Trader’s Notebook

3:30 p.m. New York time

Half an hour before the closing bell. The S&P 500 peaked early in the session, at 4539 on the futures, 4546.03 on the index and then dropped sharply within the next 45 minutes, on average shaving off a point each minute. It’s very low level so far, but the sharp decline feels like the opening move of a reversal.

However, given the small degree, that’s not yet enough to support changing the analysis, although it does give added credibility to the first alternative analysis from this morning.

So, either the upward correction, wave 4{-7}, is still underway, or the downtrend resumed, as wave 5{-8} began from 4539 on the futures. There is no way to choose between those two alternatives, at this point. The further the drop, the more likely it is wave wave 5{-7} has begun. A technical problem that kept me from updating the chart has been resolved, and the chart has been updated.

9:35 a.m. New York time

What’s happening now? The S&P 500 E-mini futures continued to rise overnight, reaching a high of 4531.75, which beats the March 22 high by nearly 20 points.

What does it mean? The analysis and the alternatives are a replay of yesterday’s. The upward correction that began on February 24 continues.

What’s the alternative? There are two:

Alternative #1: The overnight high, 4531.75, is the end of the upward correction, and the downtrend that began on January 4 from 4808.25 has resumed and likely will fall below the starting point of the correction, 4101.75.

Alternative #2: The correction is forming a compound structure containing two or three corrective patterns. When the first pattern, now underway, reaches its end, then the price will decline in a connecting movement that will be followed by a second corrective pattern. The connecting movement will end above the starting point of the correction, 4101.75.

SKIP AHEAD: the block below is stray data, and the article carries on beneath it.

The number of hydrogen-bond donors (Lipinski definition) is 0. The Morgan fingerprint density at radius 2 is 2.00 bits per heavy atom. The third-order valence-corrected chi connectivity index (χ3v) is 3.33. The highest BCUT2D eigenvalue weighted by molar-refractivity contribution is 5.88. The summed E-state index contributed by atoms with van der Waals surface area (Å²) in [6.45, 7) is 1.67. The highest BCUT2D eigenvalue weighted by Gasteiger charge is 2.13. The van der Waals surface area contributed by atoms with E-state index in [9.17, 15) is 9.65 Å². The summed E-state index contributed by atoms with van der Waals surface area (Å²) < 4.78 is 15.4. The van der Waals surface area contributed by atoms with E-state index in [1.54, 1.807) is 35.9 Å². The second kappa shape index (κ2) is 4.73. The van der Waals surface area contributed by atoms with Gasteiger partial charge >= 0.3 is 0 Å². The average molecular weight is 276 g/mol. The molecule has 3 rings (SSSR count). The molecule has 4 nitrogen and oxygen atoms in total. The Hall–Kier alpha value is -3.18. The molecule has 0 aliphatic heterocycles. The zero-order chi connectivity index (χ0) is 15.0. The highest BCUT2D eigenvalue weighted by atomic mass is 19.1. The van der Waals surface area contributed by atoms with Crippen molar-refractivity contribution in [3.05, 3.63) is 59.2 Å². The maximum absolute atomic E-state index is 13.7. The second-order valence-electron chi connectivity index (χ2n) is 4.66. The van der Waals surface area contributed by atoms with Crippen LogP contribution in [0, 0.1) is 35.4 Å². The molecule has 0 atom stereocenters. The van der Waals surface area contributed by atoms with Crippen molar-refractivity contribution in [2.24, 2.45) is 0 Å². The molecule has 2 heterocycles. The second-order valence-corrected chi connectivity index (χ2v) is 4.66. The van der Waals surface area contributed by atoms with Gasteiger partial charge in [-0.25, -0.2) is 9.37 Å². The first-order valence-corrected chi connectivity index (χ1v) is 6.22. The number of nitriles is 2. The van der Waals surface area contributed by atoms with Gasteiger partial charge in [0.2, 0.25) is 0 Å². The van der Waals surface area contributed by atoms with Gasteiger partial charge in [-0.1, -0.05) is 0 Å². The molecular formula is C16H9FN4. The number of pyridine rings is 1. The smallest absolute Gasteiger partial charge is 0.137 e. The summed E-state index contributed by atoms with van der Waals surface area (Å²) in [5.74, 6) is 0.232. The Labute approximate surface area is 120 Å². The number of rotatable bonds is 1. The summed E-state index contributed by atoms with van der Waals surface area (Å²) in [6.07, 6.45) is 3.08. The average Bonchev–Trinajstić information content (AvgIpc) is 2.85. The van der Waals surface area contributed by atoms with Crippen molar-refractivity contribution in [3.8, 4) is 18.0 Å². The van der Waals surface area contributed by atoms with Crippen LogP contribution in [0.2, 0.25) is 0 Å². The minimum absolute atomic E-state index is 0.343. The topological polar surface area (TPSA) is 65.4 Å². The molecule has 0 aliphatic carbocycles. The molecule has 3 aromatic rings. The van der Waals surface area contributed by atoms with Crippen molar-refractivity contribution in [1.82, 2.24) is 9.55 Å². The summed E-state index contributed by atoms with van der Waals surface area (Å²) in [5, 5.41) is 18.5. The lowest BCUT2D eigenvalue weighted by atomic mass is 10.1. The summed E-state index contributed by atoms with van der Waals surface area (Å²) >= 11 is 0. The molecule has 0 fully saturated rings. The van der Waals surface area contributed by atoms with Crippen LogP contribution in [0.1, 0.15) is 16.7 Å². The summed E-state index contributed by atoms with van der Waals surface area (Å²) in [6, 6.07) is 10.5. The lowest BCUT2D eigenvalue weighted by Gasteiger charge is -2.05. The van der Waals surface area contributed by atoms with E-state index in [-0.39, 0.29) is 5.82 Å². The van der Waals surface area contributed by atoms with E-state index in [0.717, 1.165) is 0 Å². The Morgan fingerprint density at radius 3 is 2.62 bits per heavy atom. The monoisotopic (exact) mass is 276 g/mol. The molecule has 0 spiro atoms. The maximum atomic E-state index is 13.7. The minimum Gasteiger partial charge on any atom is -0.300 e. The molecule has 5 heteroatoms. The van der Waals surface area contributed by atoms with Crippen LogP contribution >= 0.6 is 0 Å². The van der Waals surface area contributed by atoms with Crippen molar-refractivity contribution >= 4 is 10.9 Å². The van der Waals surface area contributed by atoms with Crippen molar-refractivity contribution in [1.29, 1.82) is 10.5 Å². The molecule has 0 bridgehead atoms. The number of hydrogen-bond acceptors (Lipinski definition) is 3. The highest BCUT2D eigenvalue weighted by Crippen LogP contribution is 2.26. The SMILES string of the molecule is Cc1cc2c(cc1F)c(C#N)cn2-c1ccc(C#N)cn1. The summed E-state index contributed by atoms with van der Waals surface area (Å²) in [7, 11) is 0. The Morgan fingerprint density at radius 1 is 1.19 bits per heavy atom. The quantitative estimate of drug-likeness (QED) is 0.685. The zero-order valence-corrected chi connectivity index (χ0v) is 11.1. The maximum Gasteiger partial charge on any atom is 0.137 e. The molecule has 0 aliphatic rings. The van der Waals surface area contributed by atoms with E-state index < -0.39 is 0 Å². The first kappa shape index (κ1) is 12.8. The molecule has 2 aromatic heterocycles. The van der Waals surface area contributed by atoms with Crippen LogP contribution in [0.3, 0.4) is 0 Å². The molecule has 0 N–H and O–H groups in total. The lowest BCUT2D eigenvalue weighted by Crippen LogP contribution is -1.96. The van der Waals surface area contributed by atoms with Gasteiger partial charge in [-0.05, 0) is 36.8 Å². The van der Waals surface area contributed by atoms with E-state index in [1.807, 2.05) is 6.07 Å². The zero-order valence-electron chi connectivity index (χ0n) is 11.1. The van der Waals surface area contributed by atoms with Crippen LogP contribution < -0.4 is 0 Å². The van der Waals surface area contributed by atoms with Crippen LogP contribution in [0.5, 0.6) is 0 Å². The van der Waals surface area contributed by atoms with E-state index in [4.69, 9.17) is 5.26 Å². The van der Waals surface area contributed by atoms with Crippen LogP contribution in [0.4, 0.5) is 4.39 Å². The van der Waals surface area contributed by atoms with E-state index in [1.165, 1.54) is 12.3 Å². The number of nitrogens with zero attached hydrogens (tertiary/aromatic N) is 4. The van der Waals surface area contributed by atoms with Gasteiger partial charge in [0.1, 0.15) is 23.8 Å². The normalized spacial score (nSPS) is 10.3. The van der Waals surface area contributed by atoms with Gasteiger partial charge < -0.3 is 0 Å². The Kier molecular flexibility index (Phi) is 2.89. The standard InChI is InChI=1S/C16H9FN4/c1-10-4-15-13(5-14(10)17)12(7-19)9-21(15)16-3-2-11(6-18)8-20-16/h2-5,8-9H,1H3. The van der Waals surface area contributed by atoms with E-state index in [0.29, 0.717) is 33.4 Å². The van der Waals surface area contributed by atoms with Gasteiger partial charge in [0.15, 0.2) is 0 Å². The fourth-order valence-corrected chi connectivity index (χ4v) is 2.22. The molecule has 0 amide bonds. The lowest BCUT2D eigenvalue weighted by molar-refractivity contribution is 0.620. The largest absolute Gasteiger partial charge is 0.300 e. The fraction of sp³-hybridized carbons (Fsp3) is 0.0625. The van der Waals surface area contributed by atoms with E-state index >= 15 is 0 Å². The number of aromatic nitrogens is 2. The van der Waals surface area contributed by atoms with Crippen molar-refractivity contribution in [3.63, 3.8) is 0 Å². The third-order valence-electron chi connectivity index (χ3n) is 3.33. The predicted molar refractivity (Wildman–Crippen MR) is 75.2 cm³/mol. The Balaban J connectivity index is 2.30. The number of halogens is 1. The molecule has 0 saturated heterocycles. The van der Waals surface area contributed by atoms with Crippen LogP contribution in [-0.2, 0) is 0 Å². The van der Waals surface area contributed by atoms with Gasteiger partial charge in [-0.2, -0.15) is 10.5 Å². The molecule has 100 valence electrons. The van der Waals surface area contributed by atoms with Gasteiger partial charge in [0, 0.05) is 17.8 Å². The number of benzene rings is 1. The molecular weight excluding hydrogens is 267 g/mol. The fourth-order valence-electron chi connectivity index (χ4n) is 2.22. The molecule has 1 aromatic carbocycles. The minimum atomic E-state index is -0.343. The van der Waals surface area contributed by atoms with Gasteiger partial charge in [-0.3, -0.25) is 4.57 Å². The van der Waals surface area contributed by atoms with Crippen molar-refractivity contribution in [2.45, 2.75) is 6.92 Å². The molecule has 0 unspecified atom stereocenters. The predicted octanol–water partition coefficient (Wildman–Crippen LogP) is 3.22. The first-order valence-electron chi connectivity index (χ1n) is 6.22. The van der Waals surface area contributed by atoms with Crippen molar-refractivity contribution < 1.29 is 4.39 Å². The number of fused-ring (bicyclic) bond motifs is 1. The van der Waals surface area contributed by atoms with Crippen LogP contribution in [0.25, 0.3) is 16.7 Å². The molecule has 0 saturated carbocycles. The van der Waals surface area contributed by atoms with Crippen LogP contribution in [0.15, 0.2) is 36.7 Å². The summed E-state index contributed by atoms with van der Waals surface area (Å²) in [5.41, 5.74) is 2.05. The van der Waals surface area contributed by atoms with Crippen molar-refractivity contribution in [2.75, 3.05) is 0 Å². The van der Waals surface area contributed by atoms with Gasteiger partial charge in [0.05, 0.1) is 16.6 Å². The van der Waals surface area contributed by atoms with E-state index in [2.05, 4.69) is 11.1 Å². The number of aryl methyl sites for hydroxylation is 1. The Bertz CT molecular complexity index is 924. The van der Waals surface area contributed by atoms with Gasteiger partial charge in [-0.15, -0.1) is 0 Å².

Alternative #1 — the correction has ended — has the same likelihood as the principal analysis. Alternative #2 — a compound correction — while not uncommon, is less common than the principal analysis or the first alternative.

Charts. The upper chart is a closer-in view showing the January 4 peak and the subsequent decline of the S&P 500 futures. The lower chart is a longer view showing the price structure since December 2018 of the S&P 500 index. That structure is an expanding Diagonal Triangle, and I’ll discuss it in the Elliott wave analysis section below.

[S&P 500 E-mini futures at 3:30 p.m., 3-hour bars, with volume]
[S&P 500 index at 9:32 a.m., 2-day bars]

What does Elliott wave theory say? The upward correction, wave 4{-7}, has fulfilled all of the requirements of Elliott wave analysis. It has traced three subwaves — A, B and C at the {-8} degree — and wave C{-8} internally has five waves. The question now is whether wave 5{-9} within wave C{-8} within wave 4{-7} is yet complete.

When wave 4{-7} reaches its end, it will be followed by wave 5{-7}, which will most likely carry the price below the end of wave 3{-7} and the start of wave 4{-7} — 4101.75 — and perhaps significantly below that level. I’m hedging with “most likely” because sometimes 5th waves fail to move beyond the end of the preceding wave 3{-7}. Almost always, however, they do move beyond that end point.